That night we were given our official rooming list for the balance of the race. I was very fortunate to have been roomed with the Italians along with their constant optimism, smiles and laughter. We shared an 8 man tent and did our best to sleep well on the ground after a long day of running. There was no need to sleep in my sleeping bag as it was very warm at night so instead I used it as a mattress pad. With a change into clean clothes to sleep in, I laid down and instantly fell asleep.
Day Two started out with more freeze-dried food, water rationing for drinking, cooking and bathing and then the ceremonial banging of the gong to symbolize the start of the next 45 or so KM.
I felt confident starting out on the second day even though I had run a full marathon and then some just the day before and under hard conditions. My only concern was that I hadn’t urinated since the day before.
Considering the heat it was important to keep the body functioning correctly and lack of urination was definitely a cause for concern.
I ran a large part of Day Two with the CNN reporter and a military fellow, chatting and getting to know each other. The day was extremely hot and as we progressed the course became more and more difficult including running up and over a series of 8 or so large foothills. Going up was fine but running along the ridges and coming down was quite treacherous.
Many runners had fallen and cut open their palms and knees but continued on as if nothing happened. It wasn’t like there was an alternative; medical attention would only be available at the next check point except for dire situations.
Upon arrival into the first check point one of the staff members asked me when the last time I urinated was. Apparently what I was experiencing was something that these race organizers had seen before.
I assumed that telling the truth would slow me down therefore I told them that I had just gone a few KM’s back. The truth was that it had been roughly 13 hours. It was a terrible mistake lying to the staff and one that I came to deeply regret.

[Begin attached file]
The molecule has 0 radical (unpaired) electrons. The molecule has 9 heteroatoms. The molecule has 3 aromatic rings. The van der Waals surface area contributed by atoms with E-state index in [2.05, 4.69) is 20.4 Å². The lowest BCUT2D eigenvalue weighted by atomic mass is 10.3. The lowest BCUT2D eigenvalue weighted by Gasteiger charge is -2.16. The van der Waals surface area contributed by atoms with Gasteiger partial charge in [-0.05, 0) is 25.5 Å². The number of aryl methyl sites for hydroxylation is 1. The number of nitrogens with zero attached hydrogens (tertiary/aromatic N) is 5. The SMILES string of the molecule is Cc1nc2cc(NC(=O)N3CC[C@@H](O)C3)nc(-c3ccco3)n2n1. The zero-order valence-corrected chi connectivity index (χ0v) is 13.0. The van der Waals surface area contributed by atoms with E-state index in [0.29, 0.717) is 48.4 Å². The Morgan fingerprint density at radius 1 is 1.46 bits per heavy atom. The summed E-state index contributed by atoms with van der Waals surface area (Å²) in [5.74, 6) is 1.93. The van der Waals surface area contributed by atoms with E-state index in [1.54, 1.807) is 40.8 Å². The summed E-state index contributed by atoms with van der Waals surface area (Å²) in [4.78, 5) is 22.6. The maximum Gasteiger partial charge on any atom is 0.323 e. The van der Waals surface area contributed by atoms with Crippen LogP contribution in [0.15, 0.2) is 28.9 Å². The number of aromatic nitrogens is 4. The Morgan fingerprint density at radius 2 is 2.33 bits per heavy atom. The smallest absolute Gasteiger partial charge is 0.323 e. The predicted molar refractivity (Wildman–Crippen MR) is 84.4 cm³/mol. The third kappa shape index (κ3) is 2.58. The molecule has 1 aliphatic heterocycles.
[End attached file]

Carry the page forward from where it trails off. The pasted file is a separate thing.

I ran off after just a short break in the checkpoint tent. I decided to set my watch to beep every 10 minutes so that I would take a sip of water, thirsty or not, and hoped that would rectify the situation.
The three of us continued running together for a while, then separated for a few hours, then we’d bump into each other at checkpoints or other points along that days’ course.
When I wasn’t running with them I was lost in the scenery and my thoughts. I lost track of everything other than what I was doing and the next time I heard my watch beep I was astonished to see that more than 7 hours had passed. I had been in a running trance while following the little pink flags and carefully watching my footing that I completely forgot to drink!
I took some long swigs but my body didn’t seem to want it. It was already too late, I was beyond normal dehydration.
I pushed on knowing that I had to get to the next checkpoint, sipping as much as I possibly could. By the time that I bumped into the CNN reporter again I begged her for some water. I had somehow managed to get two bottles of water into me but now was thirsty for more. Extremely thirsty. It was against the rules to share food, supplies or water but I was beyond desperate. She looked at two full bottles of water strapped into holders at my waist and asked me what was wrong with the water I had. I was stumped. I had been running for another hour and change with such extreme thirst but also the inability to see what was right in front of me!
She pointed down to my water belt and I realized that her hand disappeared from sight when I turned my head a little. Without realizing it I had gone partially blind in my right eye. A little freaked out I told her what was happening and so she decided to run the final 10 or so KM’s into camp with me.
As we progressed my vision in my right eye became worse and worse and eventually I became completely blind in that eye. To top it off I started to see things that weren’t there…
Let me explain: I had thought it wise to bring a small bag of peanut M&M’s with me to consume on Day Five, the 80-100KM day, as a treat. However, they only survived part way through Day One when I opened the bag, had two and felt like throwing up. Turns out sugar isn’t what a body needs under those circumstances. I tossed the bag that night in camp but now, on Day Two and half blind, I started to see M&M’s scattered everywhere.